Is there a way to explain Possession? I think there is, and even a way that’s sort of satisfying, but this is in many ways a film that is more enjoyable if it’s left completely unexplained. It doesn’t start as a horror film, but it gets there pretty quickly, and even before it has anything in it that’s horror movie-ish, there’s a decent amount of blood and violence. Any attempt to analyze this film that takes the film at face value will collapse in on itself. I can’t help but think that writer/director Andrzej Zulawski wasn’t attempting to make a scary film, but one that was exorcising his own demons.
The first chunk of the film is not a horror movie at all, as mentioned above. Instead, it’s a domestic drama. Mark (Sam Neill) returns home to his wife Anna (Isabelle Adjani) and son Bob (Michael Hogben) in Berlin after a secretive business trip. Upon his arrival, he discovers that Anna has not only been unfaithful to him for the last year with a local named Heinrich (Heinz Bennent) but that she wants an end to the marriage.
Mark goes mildly insane with depression and anger, and after a few days returns home to discover his son, who is clearly not old enough to take care of himself, has been abandoned by Anna. More strange is that Heinrich, who openly admits the affair with Anna, has also lost contact with her and doesn’t know where she is, implying that she has gained a new lover who is taking up her time. Mark hires a private investigator to see what is going on with Anna, and he finds out all right—Anna’s new obsession is a hideous monster. This is not something directly out of central monster casting, though, but more akin to something out of the C’thulhu mythos. And this is also where Anna starts killing people to…I don’t know. Help the creature finish creating itself? Feed it? Because she’s gone bat-guano-sandwich-eatin’ crazy?
Around the middle of the film, Anna goes full batshit and delivers a rambling monologue directly at the camera, part of this being delivered while she is torturing a young girl in a ballet class. She then spends some time putting clothing in the refrigerator, storing food in the bedroom, screaming, and undergoing strange physical contortions. Through all of this, it’s one of the most insane and compelling performances I’ve come across recently. She genuinely looks insane, as if she is in incredible pain, and completely manic. The freakout in the subway station is the most infamous scene in the film. It’s a moment that would be comic if it weren’t so terrifying, and the only reason it’s terrifying is because Adjani sells the performance.
I don’t have a way to really explain everything that happens in Possession. There are two distinct possibilities, and both of them are entirely possible. The first is that everyone in the film, or at least the main characters, are completely insane. This is evidenced by the multiple homicides and the body parts that eventually show up in Anna’s refrigerator. It’s evidenced by the way the other characters react to the presence of our main characters at all times. How else to explain Bob’s teacher Helen (also played by Adjani) who is Anna’s doppelganger? How else to explain what happens with the creature? Or the ultimate fate of Heinrich? How else to deal with the scene in Anna takes an electric knife to her own throat? Or Mark’s reaction, which is cutting his arm with the same knife?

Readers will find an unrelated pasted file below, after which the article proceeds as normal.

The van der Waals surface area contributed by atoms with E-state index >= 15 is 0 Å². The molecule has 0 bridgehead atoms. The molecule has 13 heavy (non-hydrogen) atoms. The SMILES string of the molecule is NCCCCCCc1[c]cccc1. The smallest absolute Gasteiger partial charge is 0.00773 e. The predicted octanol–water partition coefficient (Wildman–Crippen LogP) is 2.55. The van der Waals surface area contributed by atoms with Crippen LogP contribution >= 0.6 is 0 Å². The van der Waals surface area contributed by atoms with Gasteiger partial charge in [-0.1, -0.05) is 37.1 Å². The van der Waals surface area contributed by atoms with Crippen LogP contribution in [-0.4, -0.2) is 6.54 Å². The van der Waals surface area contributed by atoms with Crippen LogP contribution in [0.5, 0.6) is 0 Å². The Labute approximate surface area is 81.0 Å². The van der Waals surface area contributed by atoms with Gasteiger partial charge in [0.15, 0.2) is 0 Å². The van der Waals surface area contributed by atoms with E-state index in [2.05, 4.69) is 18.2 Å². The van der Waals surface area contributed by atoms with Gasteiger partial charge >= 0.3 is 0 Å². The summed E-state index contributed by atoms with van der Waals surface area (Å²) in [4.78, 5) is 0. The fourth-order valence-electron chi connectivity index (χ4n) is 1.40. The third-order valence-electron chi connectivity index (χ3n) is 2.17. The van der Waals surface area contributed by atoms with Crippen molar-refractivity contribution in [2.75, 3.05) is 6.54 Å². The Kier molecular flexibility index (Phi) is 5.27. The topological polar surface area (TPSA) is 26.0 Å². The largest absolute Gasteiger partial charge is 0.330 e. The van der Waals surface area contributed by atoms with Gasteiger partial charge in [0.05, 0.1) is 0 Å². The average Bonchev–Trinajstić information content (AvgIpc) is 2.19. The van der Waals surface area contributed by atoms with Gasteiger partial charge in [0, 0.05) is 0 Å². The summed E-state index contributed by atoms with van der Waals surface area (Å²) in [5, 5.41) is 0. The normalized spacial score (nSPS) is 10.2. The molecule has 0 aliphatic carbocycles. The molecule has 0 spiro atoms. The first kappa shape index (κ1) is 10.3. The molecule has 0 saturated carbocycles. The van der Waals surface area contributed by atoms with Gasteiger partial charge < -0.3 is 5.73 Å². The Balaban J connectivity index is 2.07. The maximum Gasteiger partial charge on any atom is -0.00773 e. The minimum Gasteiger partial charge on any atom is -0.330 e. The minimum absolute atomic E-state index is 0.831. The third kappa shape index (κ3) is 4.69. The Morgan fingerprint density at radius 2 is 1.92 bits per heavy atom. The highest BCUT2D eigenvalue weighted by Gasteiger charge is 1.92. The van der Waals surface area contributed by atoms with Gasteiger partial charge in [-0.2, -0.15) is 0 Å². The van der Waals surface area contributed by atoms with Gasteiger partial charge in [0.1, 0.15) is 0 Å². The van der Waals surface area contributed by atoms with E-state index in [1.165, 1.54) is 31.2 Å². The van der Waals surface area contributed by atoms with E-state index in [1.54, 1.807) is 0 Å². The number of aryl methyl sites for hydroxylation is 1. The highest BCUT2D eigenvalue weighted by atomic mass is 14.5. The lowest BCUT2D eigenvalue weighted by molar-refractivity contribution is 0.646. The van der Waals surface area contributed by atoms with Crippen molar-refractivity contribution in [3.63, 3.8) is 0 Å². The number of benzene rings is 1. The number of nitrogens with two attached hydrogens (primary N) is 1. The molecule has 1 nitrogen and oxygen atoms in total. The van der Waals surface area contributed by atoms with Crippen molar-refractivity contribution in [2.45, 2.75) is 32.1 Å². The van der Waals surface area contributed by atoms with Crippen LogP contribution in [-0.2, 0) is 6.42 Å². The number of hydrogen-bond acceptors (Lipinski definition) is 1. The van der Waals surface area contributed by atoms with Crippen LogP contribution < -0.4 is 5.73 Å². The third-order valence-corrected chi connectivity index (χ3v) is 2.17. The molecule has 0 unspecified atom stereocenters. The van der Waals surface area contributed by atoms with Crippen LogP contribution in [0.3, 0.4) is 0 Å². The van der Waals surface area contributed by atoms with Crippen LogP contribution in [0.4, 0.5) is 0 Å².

If I had to pick a real explanation, though, I think none of this is real. Possession is a metaphor for the destruction of a relationship. Both Helen and the creature are evidence of what Mark and Anna want and can’t have from each other. Nothing that we see is really happening in reality, but is all happening on the symbolic level. That might make some moments easier to at least understand, but not specifically to take. Zulawski is going for the full body horror here, and he gets it more often than not. But this interpretation makes sense when the fact that Zulawski was going through his own divorce at the time of filming is taken into consideration. It’s uncontrolled insanity and loss of self and control, and all of that tracks with an idea of a difficult separation.
*** SPOILER ALERT ***
In real terms, both Helen and the creature, which eventually comes to look like Sam Neill, are idealized versions of Anna and Mark respectively. Mark has essentially made Helen as an idealized Anna—she looks exactly like Anna but is kind, compassionate, and good with Bob. Anna turns the creature into Mark, and it is everything she wants Mark to be. That both Anna and Mark are killed and the two idealized versions come together means something, and nothing good, if Bob’s reaction is any guide.
*** END SPOILER ***
The end result is a film that looks like the rough draft for Naked Lunch in a lot of ways. I didn’t think much of Naked Lunch, but I loved its ambition. Possession has that same sort of ambition, something that requires that everyone involved commit to it fully, and no one commits more fully than Isabelle Adjani.
I don’t know if I like Possession, but I have a great deal of respect for what it tries to do. I think it’s completely successful in what it’s trying to do; I just don’t know how much I’d want to see it again. It’s so extreme in what it expects from its audience that I don’t know how to deal with it.
Why to watch Possession: It’s holy shit fucked up.
Why not to watch: Same reason—it’s FUBAR.